Quick & Easy Schezwan Sauce/ Sichuan Sauce

Its hard to not laugh while reading the Indian-Chinese section of the menu in Indian restaurants (if they offer this specialty). Only a few dishes served under this heading, may have authentic resemblance to the food prepared in China. Our friend, who is from the Sichaun, was very intrigued by this concept and the variety of innovative fusion dishes. The names are especially interesting –  Chicken 65 (with or without the dragon prefix!!), Vegetable Manchurian, and so on…. 😀

Schezwan sauce, a variant of the original Sichuan sauce from the Sichuan province of China, is quite popular in India, and in Indian restaurants here in the US. It is either mixed in while preparing the dish or served on the side as a dipping sauce. Either way, it tastes delicious!!

 

schezuan sauce (3)d

Know your nutrients: “Indianized” Chinese cuisine, although liked by most Indians, can be unhealthy. You probably already know that its quite greasy, contains high amounts of Sodium, and may contain MSG (ajinomoto) and/or artificial red color. Here’s how you can make your favorite Schezuan sauce in a few minutes, with more control over oil and sodium and no artificial colors. You can use this instead of Sriracha Sauce!

Stay tuned for recipes using this sauce to vet your appetite for Indo-Chinese, in a more mindful manner!

Per serving (1 tbsp): 69 cals |6 g total fat |3 g sugar

schezuan sauce (1)

Cooking Time: 10-15 mins

Ingredients (5 servings- 5 tbsp)

2 Kashmiri Red chili (soaked in hot water for 30 mins)- These are not spicy chilies; but are valued for the natural red color they impart.

3 large cloves of garlic

1.5″ ginger piece

1/4 yellow onion (US) or 1/2 red onion (India), diced

1/4 cup ketchup

1/4 red chili powder / cayenne pepper (more if you like it HOT)

1/2 tsp sugar (optional, if your ketchup is tangy)

2 tbsp oil (3 tbsp if you want to preserve)

Salt to taste

schezuan sauce (5)c

Procedure

  1. Grind the red chilies, onion, ginger and garlic to a smooth paste with 1/4 cup water.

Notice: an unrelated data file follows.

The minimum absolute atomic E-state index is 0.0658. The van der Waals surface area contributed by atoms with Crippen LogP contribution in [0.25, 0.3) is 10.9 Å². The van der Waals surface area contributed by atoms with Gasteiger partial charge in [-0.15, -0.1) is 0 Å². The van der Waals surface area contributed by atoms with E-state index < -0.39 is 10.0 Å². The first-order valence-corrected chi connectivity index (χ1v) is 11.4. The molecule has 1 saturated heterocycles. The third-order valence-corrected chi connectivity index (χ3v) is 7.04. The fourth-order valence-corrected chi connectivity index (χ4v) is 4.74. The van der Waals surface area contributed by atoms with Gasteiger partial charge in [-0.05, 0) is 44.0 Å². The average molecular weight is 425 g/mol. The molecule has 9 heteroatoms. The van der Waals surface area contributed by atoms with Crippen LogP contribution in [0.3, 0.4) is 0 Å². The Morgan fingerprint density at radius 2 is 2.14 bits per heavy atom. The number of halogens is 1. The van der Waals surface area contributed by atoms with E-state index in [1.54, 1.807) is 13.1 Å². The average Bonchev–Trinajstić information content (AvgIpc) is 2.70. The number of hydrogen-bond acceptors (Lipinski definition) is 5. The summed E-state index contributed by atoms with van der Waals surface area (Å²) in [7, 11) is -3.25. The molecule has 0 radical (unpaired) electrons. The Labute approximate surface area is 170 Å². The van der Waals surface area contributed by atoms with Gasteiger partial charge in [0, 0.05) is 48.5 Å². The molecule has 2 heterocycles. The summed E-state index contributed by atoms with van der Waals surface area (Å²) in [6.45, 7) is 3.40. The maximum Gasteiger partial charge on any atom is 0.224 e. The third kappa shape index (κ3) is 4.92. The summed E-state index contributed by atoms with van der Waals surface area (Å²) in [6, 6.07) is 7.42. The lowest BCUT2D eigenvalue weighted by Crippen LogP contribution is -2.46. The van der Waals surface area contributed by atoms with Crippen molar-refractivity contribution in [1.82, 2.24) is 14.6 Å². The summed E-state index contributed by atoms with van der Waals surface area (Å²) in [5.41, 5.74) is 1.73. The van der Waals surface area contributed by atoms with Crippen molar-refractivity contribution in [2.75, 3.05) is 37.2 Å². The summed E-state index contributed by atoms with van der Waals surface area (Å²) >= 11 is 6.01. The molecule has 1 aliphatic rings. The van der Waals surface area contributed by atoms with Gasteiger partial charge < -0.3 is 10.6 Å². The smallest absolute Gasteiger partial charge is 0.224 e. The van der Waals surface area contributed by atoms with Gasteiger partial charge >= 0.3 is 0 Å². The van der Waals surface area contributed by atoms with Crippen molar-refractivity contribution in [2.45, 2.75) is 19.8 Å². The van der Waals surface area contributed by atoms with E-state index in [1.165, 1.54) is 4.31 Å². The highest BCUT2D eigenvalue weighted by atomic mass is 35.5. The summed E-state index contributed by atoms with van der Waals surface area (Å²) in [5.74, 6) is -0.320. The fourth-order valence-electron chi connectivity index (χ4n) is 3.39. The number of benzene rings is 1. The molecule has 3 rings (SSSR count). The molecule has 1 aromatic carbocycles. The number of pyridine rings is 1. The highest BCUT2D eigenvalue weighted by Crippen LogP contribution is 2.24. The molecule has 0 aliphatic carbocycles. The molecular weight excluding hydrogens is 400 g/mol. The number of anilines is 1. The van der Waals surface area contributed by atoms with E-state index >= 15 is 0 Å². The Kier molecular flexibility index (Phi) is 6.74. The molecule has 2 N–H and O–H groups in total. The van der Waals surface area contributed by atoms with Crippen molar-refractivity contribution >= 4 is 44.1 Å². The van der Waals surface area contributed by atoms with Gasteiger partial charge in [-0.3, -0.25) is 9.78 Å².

2. Heat oil in a non-stick pan and when its warm (not hot), add the smooth paste. Let it boil on medium heat, while stirring it constantly, for 2-3 mins.
  3. Then add ketchup, sugar, red chili powder and salt and mix well. Let it boil and thicken to desired consistency.
  4. Transfer the sauce to a bowl for serving or into a small jar for later use! Enjoy~

schezuan sauce (28)

Note:  This sauce can last for 1-2 week in the refrigerator. However, if you want to make a bigger batch and preserve it for a longer period, add additional oil (1 tbsp). I haven’t tried preserving it for a longer time, so I am not sure of its shelf-life beyond 2 weeks. If you try, please do let me know! Thanks! 🙂

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Schezuan sauce

 

 

 

 

 

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Roasted Chana Dal & Curry leaves Chutney (Indian Hummus ;)

Who does not love dosas or idlis (the South Indian crepes and soft steamed cakes) ??? They go so well with tomato chutney, coconut chutneys and sambar (South Indian Lentil Soup). But have you tried a chana dal chutney with it? If not, this is a must-try healthy chutney to compliment your favorite idlis and dosas!! I call it the Indian Hummus 😀

My mom makes this chutney every time she makes dosas (with or without sambar). I like how simple, yet flavorful this chutneys is, even without coconut!!

Chana dal chutney 3

Know your nutrients: This is a low calorie, protein dip. Chana dal like most pulses is a good source of proteins for vegetarians, and a complete protein when combined with cereals (rice, wheat etc). Roasted chana dal contains more Iron than regular chana dal because it is usually roasted in iron woks that introduces iron into the dal. Dals (& whole beans) are a good source of Magnesium and Potassium, valued for lowering blood pressure.

Per serving: 44 cals | 2 g protein | 2 g total fat 

Time: 5-10 minutes

Ingredients (6 servings)

1/2 cup roasted chana dal (split chickpeas) (~ 2oz, 56g)

1 large clove of garlic

1/4 cup lightly packed cilantro leaves

1 green chili or 1/4 tsp red chili powder

6-8 curry leaves

salt to taste

For tempering

2 tsp oil

1/8 tsp mustard seeds

a pinch of asafetida

Chana dal chutney 2

Procedure:

  1. Blenderize roasted chana dal, garlic, chili/ red chili powder, curry leaves and cilantro leaves with 1/2 cup of water to make a smooth paste. Add additional water (~1/4 cup) & blenderize again, if you prefer less thick.
  2. Heat oil in a small steel pot. When it is hot enough, but not smoking, add mustard seeds and turn off the heat. After the seeds crackle add asafetida.
  3. Allow the oil to cool down & then pour the smooth chana dal paste over the oil and mix well. Serve with idlis or dosas, and enjoy!

Chana dal chutney 4

Variations:

  • You can reserve a few curry leaves and use them for tempering.
  • You can even add the red chili powder to the tempering for deeper flavor and color.
  • Adjust the spice level by adding less or more chili/ chili powder, per your preference.

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roasted chana dal chutney

Mango Lassi/ Mango Smoothie (mmm mangolicious~)